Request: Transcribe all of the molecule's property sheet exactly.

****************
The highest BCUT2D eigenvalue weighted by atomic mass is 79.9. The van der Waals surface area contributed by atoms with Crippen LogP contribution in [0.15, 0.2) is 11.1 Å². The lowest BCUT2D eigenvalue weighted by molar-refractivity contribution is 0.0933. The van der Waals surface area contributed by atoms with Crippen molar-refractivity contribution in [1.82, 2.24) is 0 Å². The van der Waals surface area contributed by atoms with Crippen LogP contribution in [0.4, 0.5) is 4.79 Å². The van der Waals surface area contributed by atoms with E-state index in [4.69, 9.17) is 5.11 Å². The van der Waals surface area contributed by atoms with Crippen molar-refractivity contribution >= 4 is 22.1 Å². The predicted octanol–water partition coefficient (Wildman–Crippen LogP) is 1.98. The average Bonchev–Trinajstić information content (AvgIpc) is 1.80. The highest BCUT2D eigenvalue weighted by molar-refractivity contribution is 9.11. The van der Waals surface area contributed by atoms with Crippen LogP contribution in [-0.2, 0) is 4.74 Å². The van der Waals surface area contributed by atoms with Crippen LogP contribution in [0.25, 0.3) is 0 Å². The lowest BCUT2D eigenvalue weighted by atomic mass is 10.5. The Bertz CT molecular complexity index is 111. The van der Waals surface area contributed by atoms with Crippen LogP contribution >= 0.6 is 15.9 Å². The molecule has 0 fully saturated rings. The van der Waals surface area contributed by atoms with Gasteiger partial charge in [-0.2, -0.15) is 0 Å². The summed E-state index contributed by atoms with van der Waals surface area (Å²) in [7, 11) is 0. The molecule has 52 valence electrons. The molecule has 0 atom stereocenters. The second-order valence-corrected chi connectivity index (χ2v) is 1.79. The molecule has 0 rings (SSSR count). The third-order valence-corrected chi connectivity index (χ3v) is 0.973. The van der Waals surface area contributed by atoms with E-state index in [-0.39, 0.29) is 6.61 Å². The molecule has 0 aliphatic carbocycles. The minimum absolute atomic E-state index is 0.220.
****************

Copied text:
The highest BCUT2D eigenvalue weighted by atomic mass is 79.9. The van der Waals surface area contributed by atoms with Crippen LogP contribution in [0.15, 0.2) is 11.1 Å². The lowest BCUT2D eigenvalue weighted by molar-refractivity contribution is 0.0933. The van der Waals surface area contributed by atoms with Crippen molar-refractivity contribution in [1.82, 2.24) is 0 Å². The van der Waals surface area contributed by atoms with Crippen LogP contribution in [0.4, 0.5) is 4.79 Å². The van der Waals surface area contributed by atoms with E-state index in [4.69, 9.17) is 5.11 Å². The van der Waals surface area contributed by atoms with Crippen molar-refractivity contribution >= 4 is 22.1 Å². The predicted octanol–water partition coefficient (Wildman–Crippen LogP) is 1.98. The average Bonchev–Trinajstić information content (AvgIpc) is 1.80. The highest BCUT2D eigenvalue weighted by molar-refractivity contribution is 9.11. The van der Waals surface area contributed by atoms with Crippen LogP contribution in [-0.2, 0) is 4.74 Å². The van der Waals surface area contributed by atoms with Crippen LogP contribution in [0.25, 0.3) is 0 Å². The lowest BCUT2D eigenvalue weighted by atomic mass is 10.5. The Bertz CT molecular complexity index is 111. The van der Waals surface area contributed by atoms with Crippen LogP contribution >= 0.6 is 15.9 Å². The molecule has 0 fully saturated rings. The van der Waals surface area contributed by atoms with Gasteiger partial charge in [-0.2, -0.15) is 0 Å². The summed E-state index contributed by atoms with van der Waals surface area (Å²) in [7, 11) is 0. The molecule has 52 valence electrons. The molecule has 0 atom stereocenters. The second-order valence-corrected chi connectivity index (χ2v) is 1.79. The molecule has 0 rings (SSSR count). The third-order valence-corrected chi connectivity index (χ3v) is 0.973. The van der Waals surface area contributed by atoms with E-state index in [-0.39, 0.29) is 6.61 Å². The molecule has 0 aliphatic carbocycles. The minimum absolute atomic E-state index is 0.220.